Business Agility is the buzzphrase heard in many organisations today. It has a different meaning to what most people assume, and more importantly, it simply is not Agile scaled-up.
Most traditional improvement tools and strategies are frequently ineffective and in many cases are applied for the wrong reasons. This isn't to say, however, that you have to reinvent the wheel in order to be adaptive. Many tools, when used in an adaptive business strategy - such as Business Agility, Lean, and Agile, can help you unlock entirely new capabilities and equip your workforce with the abilities it needs to face new demands, head-on. You must diagnose your business, make a prognosis, and create a work-climate that quickly adapts if your business is going to thrive.
One frustrated and frightened change-team leader attempting to use Agile and other change methods to create Business Agility recently said to me, “I feel like Victor Frankenstein. I think we’ve created something awful, combing all of these different tools; it’s not what we intended. We’re now being confronted by the monster and I fear our business isn’t going to survive.”
The Agile Coaching Exchange (ACE) was established in 2012 and is a meet up group for Agile practitioners in the greater London area, and it features some of the best and most creative speakers, thinkers and doers the community offers. Stephen is delighted to be speaking to the group on Wednesday, the 23rd of October, in London. Creating organisations that work for Lean and Agile thinking people is the theme of his talk.
It is easy to point out that changing technologies, revised business models and increased competition demand an agile and adaptive response from businesses so that they can survive. While many companies seek to use these technologies to understand customers and create evermore elaborate marketing strategies, applying the technologies to redesign organisations and the world of work are less understood. Most companies simply design the people roles to serve the technologies and then the technology becomes the master.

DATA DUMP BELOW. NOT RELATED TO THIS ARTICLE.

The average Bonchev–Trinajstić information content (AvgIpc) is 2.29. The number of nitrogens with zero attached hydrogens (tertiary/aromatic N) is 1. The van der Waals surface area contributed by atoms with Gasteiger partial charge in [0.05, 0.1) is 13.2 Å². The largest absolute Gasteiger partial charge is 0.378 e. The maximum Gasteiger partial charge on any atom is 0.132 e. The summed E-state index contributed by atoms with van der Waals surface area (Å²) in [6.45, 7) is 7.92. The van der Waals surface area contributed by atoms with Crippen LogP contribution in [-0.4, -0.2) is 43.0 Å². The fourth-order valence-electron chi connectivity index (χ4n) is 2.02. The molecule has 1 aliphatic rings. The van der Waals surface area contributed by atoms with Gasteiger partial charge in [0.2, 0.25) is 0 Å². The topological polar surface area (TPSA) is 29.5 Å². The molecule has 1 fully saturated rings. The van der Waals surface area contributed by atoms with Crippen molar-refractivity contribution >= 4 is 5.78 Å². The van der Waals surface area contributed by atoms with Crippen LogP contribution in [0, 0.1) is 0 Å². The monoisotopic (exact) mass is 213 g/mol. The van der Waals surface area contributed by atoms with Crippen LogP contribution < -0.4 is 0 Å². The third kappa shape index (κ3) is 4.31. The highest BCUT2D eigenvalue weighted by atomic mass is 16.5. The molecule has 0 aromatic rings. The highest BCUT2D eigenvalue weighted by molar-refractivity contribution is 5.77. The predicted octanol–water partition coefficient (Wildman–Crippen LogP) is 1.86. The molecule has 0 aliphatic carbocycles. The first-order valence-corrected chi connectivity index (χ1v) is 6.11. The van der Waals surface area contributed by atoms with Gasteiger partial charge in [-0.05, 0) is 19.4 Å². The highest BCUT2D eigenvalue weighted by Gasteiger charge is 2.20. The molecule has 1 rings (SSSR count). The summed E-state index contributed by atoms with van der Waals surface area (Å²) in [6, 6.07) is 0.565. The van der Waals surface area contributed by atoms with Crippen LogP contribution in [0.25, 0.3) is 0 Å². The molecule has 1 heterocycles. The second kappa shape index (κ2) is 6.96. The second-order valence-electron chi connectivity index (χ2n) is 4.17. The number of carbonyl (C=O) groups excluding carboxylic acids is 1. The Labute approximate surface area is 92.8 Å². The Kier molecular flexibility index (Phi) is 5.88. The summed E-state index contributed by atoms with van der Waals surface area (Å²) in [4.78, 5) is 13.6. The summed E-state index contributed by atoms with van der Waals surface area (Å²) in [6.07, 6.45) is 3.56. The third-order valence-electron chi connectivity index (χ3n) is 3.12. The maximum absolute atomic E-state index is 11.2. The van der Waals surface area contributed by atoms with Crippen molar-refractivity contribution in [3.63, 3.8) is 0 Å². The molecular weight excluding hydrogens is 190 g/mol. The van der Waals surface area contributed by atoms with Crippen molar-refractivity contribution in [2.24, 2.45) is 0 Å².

It’s taken a while but medium to large organisations have finally come to realise they need to change to compete and survive in a marketplace filled with small, more nimble competitors.
However, it's become apparent to me that many change programs hit a wall when it comes to implementation. They have the best of intentions but lack some key competencies.
During a transformation, a manager continues running their department as per usual. They have typical departmental challenges and workloads, but the managers are often tasked with implementing the new change program in addition to their daily workload. While clamouring to get their job done and respond to the challenges of the change program, managers get overburdened and frustrated.
Managers are often tasked with implementing the
new change program in addition to their daily workload.
When it all starts to fall apart, they reach out in desperation for a quick fix and the trap is sprung. Why? Because there are no quick fixes when it comes to implementing a change program. However, they try anyway and set in motion a downward spiral that many fail to recover from.
Let’s take a closer look at what happens to the program during the death spiral: